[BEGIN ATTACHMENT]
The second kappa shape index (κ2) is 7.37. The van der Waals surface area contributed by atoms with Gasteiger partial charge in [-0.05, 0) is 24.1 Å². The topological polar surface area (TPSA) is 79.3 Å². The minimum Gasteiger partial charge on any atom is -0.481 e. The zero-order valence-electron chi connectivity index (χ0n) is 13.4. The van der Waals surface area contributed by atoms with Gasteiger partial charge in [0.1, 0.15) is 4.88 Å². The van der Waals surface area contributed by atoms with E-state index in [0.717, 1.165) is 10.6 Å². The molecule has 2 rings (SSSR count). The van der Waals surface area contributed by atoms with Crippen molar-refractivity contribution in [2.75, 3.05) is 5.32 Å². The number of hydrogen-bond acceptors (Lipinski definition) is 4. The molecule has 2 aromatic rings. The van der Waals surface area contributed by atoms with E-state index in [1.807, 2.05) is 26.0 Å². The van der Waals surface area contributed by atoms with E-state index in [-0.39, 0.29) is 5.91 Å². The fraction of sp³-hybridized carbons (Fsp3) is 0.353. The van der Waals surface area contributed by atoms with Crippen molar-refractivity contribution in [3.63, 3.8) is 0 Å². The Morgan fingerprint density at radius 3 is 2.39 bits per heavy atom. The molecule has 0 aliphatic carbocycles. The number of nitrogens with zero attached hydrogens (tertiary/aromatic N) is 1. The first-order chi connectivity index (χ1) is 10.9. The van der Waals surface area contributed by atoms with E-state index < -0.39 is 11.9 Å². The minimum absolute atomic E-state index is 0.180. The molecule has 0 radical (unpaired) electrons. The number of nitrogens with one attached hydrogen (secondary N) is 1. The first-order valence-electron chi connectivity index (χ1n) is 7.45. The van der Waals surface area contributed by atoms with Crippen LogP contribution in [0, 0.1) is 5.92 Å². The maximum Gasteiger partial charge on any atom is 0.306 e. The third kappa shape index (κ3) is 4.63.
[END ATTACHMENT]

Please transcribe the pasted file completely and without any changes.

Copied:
The second kappa shape index (κ2) is 7.37. The van der Waals surface area contributed by atoms with Gasteiger partial charge in [-0.05, 0) is 24.1 Å². The topological polar surface area (TPSA) is 79.3 Å². The minimum Gasteiger partial charge on any atom is -0.481 e. The zero-order valence-electron chi connectivity index (χ0n) is 13.4. The van der Waals surface area contributed by atoms with Gasteiger partial charge in [0.1, 0.15) is 4.88 Å². The van der Waals surface area contributed by atoms with E-state index in [0.717, 1.165) is 10.6 Å². The molecule has 2 rings (SSSR count). The van der Waals surface area contributed by atoms with Crippen molar-refractivity contribution in [2.75, 3.05) is 5.32 Å². The number of hydrogen-bond acceptors (Lipinski definition) is 4. The molecule has 2 aromatic rings. The van der Waals surface area contributed by atoms with E-state index in [1.807, 2.05) is 26.0 Å². The van der Waals surface area contributed by atoms with E-state index in [-0.39, 0.29) is 5.91 Å². The fraction of sp³-hybridized carbons (Fsp3) is 0.353. The van der Waals surface area contributed by atoms with Crippen molar-refractivity contribution in [3.63, 3.8) is 0 Å². The Morgan fingerprint density at radius 3 is 2.39 bits per heavy atom. The molecule has 0 aliphatic carbocycles. The number of nitrogens with zero attached hydrogens (tertiary/aromatic N) is 1. The first-order chi connectivity index (χ1) is 10.9. The van der Waals surface area contributed by atoms with E-state index < -0.39 is 11.9 Å². The minimum absolute atomic E-state index is 0.180. The molecule has 0 radical (unpaired) electrons. The number of nitrogens with one attached hydrogen (secondary N) is 1. The first-order valence-electron chi connectivity index (χ1n) is 7.45. The van der Waals surface area contributed by atoms with Crippen LogP contribution in [0, 0.1) is 5.92 Å². The maximum Gasteiger partial charge on any atom is 0.306 e. The third kappa shape index (κ3) is 4.63.